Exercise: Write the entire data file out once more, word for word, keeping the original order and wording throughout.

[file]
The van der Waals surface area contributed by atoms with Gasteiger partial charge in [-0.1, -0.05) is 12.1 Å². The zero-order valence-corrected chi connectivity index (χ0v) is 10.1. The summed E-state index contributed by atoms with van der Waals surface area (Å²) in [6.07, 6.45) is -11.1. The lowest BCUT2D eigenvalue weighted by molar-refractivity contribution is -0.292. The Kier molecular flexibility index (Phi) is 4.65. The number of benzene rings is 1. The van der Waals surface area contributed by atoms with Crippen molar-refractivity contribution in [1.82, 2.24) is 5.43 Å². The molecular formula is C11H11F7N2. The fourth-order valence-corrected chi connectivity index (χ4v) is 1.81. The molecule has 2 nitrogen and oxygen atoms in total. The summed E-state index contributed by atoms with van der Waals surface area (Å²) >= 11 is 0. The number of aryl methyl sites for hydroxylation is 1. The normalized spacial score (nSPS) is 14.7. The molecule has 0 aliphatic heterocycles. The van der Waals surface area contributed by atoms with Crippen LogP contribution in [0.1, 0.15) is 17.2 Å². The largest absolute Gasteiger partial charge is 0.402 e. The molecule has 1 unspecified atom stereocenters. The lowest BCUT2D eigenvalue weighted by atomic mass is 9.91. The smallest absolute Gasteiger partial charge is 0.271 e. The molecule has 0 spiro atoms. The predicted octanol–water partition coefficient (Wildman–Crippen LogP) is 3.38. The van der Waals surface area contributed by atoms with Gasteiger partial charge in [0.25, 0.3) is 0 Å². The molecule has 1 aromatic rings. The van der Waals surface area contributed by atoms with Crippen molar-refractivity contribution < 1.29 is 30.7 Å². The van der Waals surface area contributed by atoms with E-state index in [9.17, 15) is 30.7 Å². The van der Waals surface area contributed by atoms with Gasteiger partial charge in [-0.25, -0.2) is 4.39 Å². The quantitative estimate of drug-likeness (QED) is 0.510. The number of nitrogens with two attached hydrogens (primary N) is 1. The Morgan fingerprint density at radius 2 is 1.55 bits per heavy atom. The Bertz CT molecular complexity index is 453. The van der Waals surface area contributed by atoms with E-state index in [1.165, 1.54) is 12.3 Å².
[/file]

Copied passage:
The van der Waals surface area contributed by atoms with Gasteiger partial charge in [-0.1, -0.05) is 12.1 Å². The zero-order valence-corrected chi connectivity index (χ0v) is 10.1. The summed E-state index contributed by atoms with van der Waals surface area (Å²) in [6.07, 6.45) is -11.1. The lowest BCUT2D eigenvalue weighted by molar-refractivity contribution is -0.292. The Kier molecular flexibility index (Phi) is 4.65. The number of benzene rings is 1. The van der Waals surface area contributed by atoms with Crippen molar-refractivity contribution in [1.82, 2.24) is 5.43 Å². The molecular formula is C11H11F7N2. The fourth-order valence-corrected chi connectivity index (χ4v) is 1.81. The molecule has 2 nitrogen and oxygen atoms in total. The summed E-state index contributed by atoms with van der Waals surface area (Å²) >= 11 is 0. The number of aryl methyl sites for hydroxylation is 1. The normalized spacial score (nSPS) is 14.7. The molecule has 0 aliphatic heterocycles. The van der Waals surface area contributed by atoms with Crippen LogP contribution in [0.1, 0.15) is 17.2 Å². The largest absolute Gasteiger partial charge is 0.402 e. The molecule has 1 unspecified atom stereocenters. The lowest BCUT2D eigenvalue weighted by atomic mass is 9.91. The smallest absolute Gasteiger partial charge is 0.271 e. The molecule has 0 spiro atoms. The predicted octanol–water partition coefficient (Wildman–Crippen LogP) is 3.38. The van der Waals surface area contributed by atoms with Gasteiger partial charge in [0.25, 0.3) is 0 Å². The molecule has 1 aromatic rings. The van der Waals surface area contributed by atoms with Crippen molar-refractivity contribution < 1.29 is 30.7 Å². The van der Waals surface area contributed by atoms with E-state index in [9.17, 15) is 30.7 Å². The van der Waals surface area contributed by atoms with Gasteiger partial charge in [-0.25, -0.2) is 4.39 Å². The quantitative estimate of drug-likeness (QED) is 0.510. The number of nitrogens with two attached hydrogens (primary N) is 1. The Morgan fingerprint density at radius 2 is 1.55 bits per heavy atom. The Bertz CT molecular complexity index is 453. The van der Waals surface area contributed by atoms with E-state index in [1.165, 1.54) is 12.3 Å².